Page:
This story comes to us from NBC Latino.
Thirty years ago, a little ten-year-old Latina girl in rural Arizona joined the most American of institutions, the Girl Scouts. Three decades later, that former little girl, Anna María Chávez, is none other than the Girl Scouts’ CEO, in charge of one of the most influential non-profits around the world.
As the now global Girl Scouts turns 100 years old on March 12th, Chávez reflects on the significance of her position as its first Latina CEO, and her role in helping shape the next generation of girls in the U.S. and around the world.
“I truly believe girls are the answer to the future of our country,” says Chávez, who grew up in a Mexican-American household in the small town of Eloy, Arizona. Her intelligence and hard work led her to study history at Yale University, then become an attorney, and then work in public policy and government before this new and very visible position. “I am living the American dream,” she says.
On March 12th, Chávez will mark the Girl Scouts’ 100th anniversary in Savannah, Georgia, in the same place where Girl Scouts founder Juliette Gordon Low organized the first Girl Scout troop in 1912. Some things, the Girl Scouts’ new leader says, have not changed all that much.
“As girls, we want the same things we wanted 100 years ago,” says the dynamic 43-year-old, who is married and has a young son. ”We want to be happy, fulfilled, and have an impact in our community.”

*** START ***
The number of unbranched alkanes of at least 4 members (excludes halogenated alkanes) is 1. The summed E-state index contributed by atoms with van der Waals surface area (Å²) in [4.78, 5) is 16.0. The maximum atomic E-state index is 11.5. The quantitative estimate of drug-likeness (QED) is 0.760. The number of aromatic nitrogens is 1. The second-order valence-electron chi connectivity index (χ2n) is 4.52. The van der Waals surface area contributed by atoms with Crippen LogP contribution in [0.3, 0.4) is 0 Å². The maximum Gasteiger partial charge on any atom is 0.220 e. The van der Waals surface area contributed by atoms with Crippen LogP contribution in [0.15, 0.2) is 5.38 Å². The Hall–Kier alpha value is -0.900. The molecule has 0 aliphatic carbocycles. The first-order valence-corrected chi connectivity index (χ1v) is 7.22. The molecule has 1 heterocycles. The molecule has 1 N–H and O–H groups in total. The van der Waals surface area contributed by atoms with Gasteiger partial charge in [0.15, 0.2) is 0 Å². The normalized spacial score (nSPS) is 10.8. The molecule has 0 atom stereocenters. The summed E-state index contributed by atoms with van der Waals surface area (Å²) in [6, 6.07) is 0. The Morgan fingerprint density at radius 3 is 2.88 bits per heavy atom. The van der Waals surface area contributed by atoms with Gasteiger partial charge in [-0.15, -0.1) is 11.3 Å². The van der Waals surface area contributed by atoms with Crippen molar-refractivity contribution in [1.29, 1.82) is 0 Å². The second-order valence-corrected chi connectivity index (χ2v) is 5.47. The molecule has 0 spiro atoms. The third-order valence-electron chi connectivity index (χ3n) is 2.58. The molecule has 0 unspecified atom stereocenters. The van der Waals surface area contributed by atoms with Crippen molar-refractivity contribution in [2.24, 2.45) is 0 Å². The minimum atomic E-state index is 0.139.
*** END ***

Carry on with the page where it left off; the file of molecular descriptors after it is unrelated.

To ensure the organization is truly impacting the lives of the over 3 million girls who call themselves scouts, Chávez decided to “go big.” The non-profit has embarked on what it calls “the largest, boldest advocacy and fundraising cause dedicated to girls’ leadership in the nation’s history.”
Called “ToGetHerThere,” and in Spanish, “Juntos Por Ella,“ the Girl Scouts is launching a $1 billion-dollar campaign to focus national attention on girls and the issues they face, including a “leadership gap."
The organization hopes 90 percent of the $1 billion campaign will go directly to services and programs which serves girls across the nation and in 94 countries. Part of Chávez’ campaign is to encourage more adults to give their time and talent to help empower and educate girls.
“When it comes to philanthropic dollars, girls’ programs do not get a large percentage,” says Chávez. “Yet girls are half the population, and they are being asked to solve some critical issues. We need to invest in their lives.”
Though the Girl Scouts are known for teaching girls skills such as leadership, financial knowledge (who does not know a girl who sells Girl Scout cookies?) and community service, Chávez says there is one area which could use more involvement from girls - and that is the areas of science and math.
“What we have found through our studies is that 74 percent of girls love STEM (science, technology, engineering and math), but they don’t choose it as a potential career,” Chávez says. In fact, their study found only 13 percent of girls said STEM careers are their first choice.
So one way the 100-year-old organization is empowering girls is by making technology a bigger part of the girls’ lives. While generations of Girl Scouts might remember badges involving camping, cooking, sports and leadership, now girl scouts can earn badges for “digital movie making,” “geocaching,” conducting an energy audit of a building or assessing air quality.
As a former Girl Scout herself, Anna María Chávez says she is aware her role goes beyond teaching girls skills and exposing them to new experiences.
“Girls tell us they want to see role models,” says the Mexican-American Girl Scout turned CEO, who says she knows personally how hard one has to work to achieve success.
“I hope to give the girls hope,” Chávez says.
Sandra Lilley is a reporter with NBC Latino.
All statements and opinions expressed on this blog are those of the individual contributors, and not of the Bill & Melinda Gates Foundation or NBC News.